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An Update from Tasaru Ntomonok Initiative and the V-Day Safe House for the Girls in Kenya, December 2016



The following update was provided by Agnes Pareyio, Founder of the Tasaru Ntomonok Initiative and the V-Day Safe House for the Girls. She is also a One Billion Rising and V-Day Activist.
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Tasaru Ntomonok Initiative is a community-based organization in the southern Rift Valley in Narok County, Kenya. "Tasaru Ntomonok" simply means "rescue" in the maa language. Our mission is to initiate positive behavioral change and attitudinal change within and towards women. We do this by sensitizing the community to better appreciate the value that girls’ education holds and to also respect the rights of girls.

Like most African communities, the Maasai community is closely bound by deep-rooted cultural traditions. Tasaru was started in September 1999 to provide a safety net for girls running away from the practices of FGM (Female Genital Mutilation) and EFCM (Early Forced Childhood Marriage) which are rampant cultural practices in the Maasai community.

Each year, with V-Day support, Tasaru is able to ensure that girls are protected from further harassment, that their rights and integrity are respected, and that they are educated so that they can take control of their futures. I am so pleased to share an update on our recent work with you:

Over the last period, sixty-four girls resided at the safe house. This being the peak season for the practice of FGM, seventeen girls we served had run away from FGM/EFCM. Most of them have been reconciled back with their families through the Department of the Children.


Five girls have successfully completed four years of secondary education. These girls have already been reunited with their families.

We have more girls graduating from primary school and joining high school. In 2016, seven of our rescued girls did their primary education examination and performed very well. Tasaru is in process of taking them to form one.

Tasaru is supporting the education of fifty five girls.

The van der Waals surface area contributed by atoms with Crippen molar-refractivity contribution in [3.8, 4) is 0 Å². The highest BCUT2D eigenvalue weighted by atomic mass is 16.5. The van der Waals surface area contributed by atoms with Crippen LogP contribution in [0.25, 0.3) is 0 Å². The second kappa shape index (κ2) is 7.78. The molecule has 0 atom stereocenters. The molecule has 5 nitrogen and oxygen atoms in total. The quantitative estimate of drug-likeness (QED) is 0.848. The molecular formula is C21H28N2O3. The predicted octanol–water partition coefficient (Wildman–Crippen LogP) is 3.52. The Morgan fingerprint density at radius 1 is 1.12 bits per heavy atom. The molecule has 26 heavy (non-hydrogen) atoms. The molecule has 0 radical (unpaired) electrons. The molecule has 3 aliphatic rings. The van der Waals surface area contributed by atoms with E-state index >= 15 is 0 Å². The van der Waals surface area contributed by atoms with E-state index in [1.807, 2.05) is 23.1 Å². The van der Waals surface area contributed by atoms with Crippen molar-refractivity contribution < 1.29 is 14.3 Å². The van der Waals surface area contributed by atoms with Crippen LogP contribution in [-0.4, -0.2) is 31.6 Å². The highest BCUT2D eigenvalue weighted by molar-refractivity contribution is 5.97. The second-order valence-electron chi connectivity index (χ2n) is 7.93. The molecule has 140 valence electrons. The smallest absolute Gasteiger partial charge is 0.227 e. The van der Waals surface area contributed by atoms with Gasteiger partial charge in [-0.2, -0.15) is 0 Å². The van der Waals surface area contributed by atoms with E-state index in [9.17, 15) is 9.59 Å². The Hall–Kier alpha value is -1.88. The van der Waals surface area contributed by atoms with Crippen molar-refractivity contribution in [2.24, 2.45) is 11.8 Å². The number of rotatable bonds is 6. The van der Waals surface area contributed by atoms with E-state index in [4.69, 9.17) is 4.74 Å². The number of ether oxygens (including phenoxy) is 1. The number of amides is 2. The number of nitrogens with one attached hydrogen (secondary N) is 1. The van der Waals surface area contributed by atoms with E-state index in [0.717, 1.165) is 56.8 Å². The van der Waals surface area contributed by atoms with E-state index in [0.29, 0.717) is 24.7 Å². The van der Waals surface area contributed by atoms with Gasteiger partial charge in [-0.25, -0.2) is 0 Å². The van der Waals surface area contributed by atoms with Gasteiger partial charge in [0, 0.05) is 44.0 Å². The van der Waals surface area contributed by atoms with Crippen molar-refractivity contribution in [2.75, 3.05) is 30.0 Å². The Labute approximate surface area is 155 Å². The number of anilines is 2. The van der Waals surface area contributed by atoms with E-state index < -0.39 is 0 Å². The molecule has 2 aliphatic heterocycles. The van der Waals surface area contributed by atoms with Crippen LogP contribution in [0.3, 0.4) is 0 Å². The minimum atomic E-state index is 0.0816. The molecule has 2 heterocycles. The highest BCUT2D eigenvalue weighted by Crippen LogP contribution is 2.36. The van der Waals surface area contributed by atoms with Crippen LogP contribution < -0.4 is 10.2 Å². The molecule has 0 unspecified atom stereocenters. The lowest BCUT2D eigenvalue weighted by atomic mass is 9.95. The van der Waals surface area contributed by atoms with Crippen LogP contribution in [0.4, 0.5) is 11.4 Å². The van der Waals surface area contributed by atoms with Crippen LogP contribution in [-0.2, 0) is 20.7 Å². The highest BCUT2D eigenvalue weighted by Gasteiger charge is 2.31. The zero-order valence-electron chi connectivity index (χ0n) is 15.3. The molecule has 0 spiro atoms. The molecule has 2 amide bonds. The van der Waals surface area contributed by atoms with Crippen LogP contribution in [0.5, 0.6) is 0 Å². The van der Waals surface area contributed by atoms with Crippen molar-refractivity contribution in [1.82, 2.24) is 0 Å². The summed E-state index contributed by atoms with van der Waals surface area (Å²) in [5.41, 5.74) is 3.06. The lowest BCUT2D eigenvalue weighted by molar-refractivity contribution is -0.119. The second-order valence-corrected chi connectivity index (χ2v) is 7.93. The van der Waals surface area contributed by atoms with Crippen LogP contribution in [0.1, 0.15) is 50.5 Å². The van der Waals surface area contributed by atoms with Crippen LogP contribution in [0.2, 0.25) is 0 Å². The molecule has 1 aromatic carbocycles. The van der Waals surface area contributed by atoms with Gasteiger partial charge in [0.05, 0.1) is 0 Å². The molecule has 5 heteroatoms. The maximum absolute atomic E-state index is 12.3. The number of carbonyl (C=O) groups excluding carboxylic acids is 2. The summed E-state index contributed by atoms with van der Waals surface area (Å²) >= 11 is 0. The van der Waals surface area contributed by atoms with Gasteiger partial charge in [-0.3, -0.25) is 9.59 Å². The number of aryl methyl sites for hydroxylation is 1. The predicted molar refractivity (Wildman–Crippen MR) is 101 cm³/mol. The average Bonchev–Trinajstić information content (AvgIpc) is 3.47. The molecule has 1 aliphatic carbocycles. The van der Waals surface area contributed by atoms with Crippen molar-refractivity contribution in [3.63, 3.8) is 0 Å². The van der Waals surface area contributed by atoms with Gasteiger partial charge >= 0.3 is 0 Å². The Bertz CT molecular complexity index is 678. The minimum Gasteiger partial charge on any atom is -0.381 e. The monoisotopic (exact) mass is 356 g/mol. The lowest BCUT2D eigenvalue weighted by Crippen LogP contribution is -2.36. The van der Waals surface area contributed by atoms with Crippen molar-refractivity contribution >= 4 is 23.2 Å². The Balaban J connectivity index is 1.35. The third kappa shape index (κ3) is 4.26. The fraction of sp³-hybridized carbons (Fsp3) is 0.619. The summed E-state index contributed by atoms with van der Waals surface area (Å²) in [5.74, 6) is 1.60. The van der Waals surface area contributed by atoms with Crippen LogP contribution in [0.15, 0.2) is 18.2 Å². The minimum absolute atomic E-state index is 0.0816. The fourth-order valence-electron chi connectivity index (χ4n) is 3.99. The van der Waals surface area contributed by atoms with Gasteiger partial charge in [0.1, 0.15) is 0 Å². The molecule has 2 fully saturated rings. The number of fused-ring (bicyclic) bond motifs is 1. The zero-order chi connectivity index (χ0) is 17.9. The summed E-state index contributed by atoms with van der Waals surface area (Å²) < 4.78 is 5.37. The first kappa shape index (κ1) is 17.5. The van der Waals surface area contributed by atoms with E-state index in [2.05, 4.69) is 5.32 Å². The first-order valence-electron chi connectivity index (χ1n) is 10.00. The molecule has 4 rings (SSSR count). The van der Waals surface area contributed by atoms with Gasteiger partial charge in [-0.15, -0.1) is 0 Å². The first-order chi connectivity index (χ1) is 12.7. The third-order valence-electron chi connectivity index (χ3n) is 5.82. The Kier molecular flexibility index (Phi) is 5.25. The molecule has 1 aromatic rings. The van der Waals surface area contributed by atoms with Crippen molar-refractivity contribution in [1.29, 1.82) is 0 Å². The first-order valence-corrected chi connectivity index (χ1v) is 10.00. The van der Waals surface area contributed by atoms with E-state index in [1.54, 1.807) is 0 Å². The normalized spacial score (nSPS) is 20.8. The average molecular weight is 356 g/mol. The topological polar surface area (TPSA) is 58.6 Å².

Alternative Rite of Passage (ARP)

One hundred girls between the ages of 12- 16 years took part in a six day training from December 13 - 16. Through the session, they graduated into adulthood without the cut. The ceremony was graced by the county director of the Department of Children and was attended by leaders from the county and other invited guests. The director promised to work hand in hand with Tasaru to improve the wellbeing of the girl child in Narok County.

The community is slowly appreciating the alternative rite of passage for their daughters. This is evidenced as was witnessed in November 2016, where a family in one of our areas voluntarily took two of his daughters through the ARP.


During this period, Tasaru successfully reconciled four girls with their families. Among the reconciled girls were two sisters who escaped FGM narrowly six years ago. See the attached link: Hope Uncut: Girl circumcision still practised in Maasai community

Challenges and Successes

More girls are running away from EFCM and FGM and the community is slowly appreciating the alternative rite of passage without the cut as an option. More cases of FGM and EFCM are being reported and prosecuted. This is as a result of the existence of the Department of Public Prosecution in every county, which addresses these issues. Additionally, our work is making an impact. However challenges remain. Cutting continues and girls are coached by the community and families on what to say if they come into contact with authorities.

ARP training session


Mercy and Agnes at reconciliation


LEARN more about Agnes and this locally led work to end violence against women and girls:

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